Northern Alberta students draw sobering conclusions
November 27, 2012
Artwork added to liquor bags as part of AHS holiday initiative
Story and Photo by Scott Seymour
They are long, skinny brown paper bags used to carry a bottle of alcohol.
But, for the next few weeks in the Grande Prairie area, they will also carry colourful artwork and powerful messages for customers at liquor stores during the holiday season, thanks to an ongoing Alberta Health Services (AHS) initiative.
Earlier this month, about 3,000 paper liquor bags were distributed to schools in Grande Prairie, Sexsmith, Clairmont, Bezanson, LaGlace, Hythe, Wembley and Ridgevalley.
Local elementary and junior high students drew addiction-related prevention messages on the bags, which were later sent to participating liquor stores in Grande Prairie, Sexsmith, Clairmont and Hythe, which will use them to bag customer purchases during the holiday season.
“We’re always looking for a way to bring powerful message to adults and messages from kids are always impactful,” says Krista Harding, Safe Communities Prevention Counsellor with AHS Addiction and Mental Health.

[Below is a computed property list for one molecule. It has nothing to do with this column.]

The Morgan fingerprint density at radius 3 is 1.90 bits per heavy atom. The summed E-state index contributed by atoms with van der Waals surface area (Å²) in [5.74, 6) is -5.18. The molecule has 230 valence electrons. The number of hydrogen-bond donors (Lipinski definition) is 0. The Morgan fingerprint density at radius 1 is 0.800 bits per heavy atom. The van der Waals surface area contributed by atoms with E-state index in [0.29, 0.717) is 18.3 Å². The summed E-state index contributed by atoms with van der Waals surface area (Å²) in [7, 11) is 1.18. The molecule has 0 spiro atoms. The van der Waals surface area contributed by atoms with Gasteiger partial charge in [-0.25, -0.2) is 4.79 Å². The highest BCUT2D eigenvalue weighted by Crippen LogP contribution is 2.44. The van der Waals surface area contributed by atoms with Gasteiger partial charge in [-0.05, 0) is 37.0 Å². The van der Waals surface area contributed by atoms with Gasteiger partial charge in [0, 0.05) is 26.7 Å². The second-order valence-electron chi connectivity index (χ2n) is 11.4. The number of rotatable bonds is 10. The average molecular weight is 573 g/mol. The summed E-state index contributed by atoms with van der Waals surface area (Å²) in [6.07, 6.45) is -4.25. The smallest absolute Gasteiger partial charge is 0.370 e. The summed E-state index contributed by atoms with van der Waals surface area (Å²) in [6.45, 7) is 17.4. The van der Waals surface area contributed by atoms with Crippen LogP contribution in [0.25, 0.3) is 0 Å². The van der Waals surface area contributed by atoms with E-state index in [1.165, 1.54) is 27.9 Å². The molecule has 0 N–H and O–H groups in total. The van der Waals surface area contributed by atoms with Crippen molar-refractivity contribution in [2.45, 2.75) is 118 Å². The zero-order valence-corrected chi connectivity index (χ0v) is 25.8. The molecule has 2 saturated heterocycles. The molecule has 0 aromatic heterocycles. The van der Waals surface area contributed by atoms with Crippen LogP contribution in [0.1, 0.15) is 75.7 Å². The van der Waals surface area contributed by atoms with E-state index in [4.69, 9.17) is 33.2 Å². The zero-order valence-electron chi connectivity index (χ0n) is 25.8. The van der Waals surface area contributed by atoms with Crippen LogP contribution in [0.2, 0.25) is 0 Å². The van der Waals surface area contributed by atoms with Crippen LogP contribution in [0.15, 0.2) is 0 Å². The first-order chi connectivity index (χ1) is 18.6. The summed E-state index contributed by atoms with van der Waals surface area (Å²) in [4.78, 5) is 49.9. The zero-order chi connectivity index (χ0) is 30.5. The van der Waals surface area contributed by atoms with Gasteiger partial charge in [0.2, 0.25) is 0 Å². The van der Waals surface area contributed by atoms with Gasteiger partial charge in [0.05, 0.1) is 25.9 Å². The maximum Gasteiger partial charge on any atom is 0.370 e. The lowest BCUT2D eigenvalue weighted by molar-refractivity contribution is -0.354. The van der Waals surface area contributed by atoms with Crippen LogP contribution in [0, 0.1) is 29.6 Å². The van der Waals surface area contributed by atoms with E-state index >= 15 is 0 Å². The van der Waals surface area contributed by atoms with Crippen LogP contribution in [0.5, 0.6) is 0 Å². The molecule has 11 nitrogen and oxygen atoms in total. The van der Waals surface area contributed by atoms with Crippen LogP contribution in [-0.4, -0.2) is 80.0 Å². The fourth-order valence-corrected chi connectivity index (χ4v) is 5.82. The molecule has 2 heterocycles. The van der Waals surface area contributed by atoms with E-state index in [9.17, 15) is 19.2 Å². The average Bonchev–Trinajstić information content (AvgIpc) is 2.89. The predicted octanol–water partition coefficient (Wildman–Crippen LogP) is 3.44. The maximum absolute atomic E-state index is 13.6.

Mostly, the children’s messages focus on alcohol addiction and the issues connected with it, including drinking and driving. Harding says those messages are particularly poignant during the holiday season.
Christina Friesen, a nine-year-old Grade 4 student at Ecole St. Gerard, said she only needed a few minutes to determine what she was going to draw on a bag.
“My design is a picture of a car and a beer bottle on it and both are crossed out,” she says. “If you drink and drive, it can cost you your loved ones.”
This northern Alberta initiative has been steadily grown, from about 900 participating students five years ago to 3,000 this year.
“We get really good participation from the stores, too,” says Harding. “Every year, they’re always waiting for us to come by and pick up the bags. And when they get them back with the drawings on them, staff at the stores always read them and comment about them.”
For Grade 9 student Emily Bardak, drawing drinking-and-driving messages holds special meaning. Her father, a paramedic with AHS Emergency Medical Services (AHS-EMS), is often first on the scene at motor vehicle crashes.
“He talks about it a bit but not very much,” says Emily, 14.
“When I draw on these bags, I’d always try to do a message that you won’t only be hurting yourself, but you could be hurting a loved one and no one wants their loved ones taken away from them.”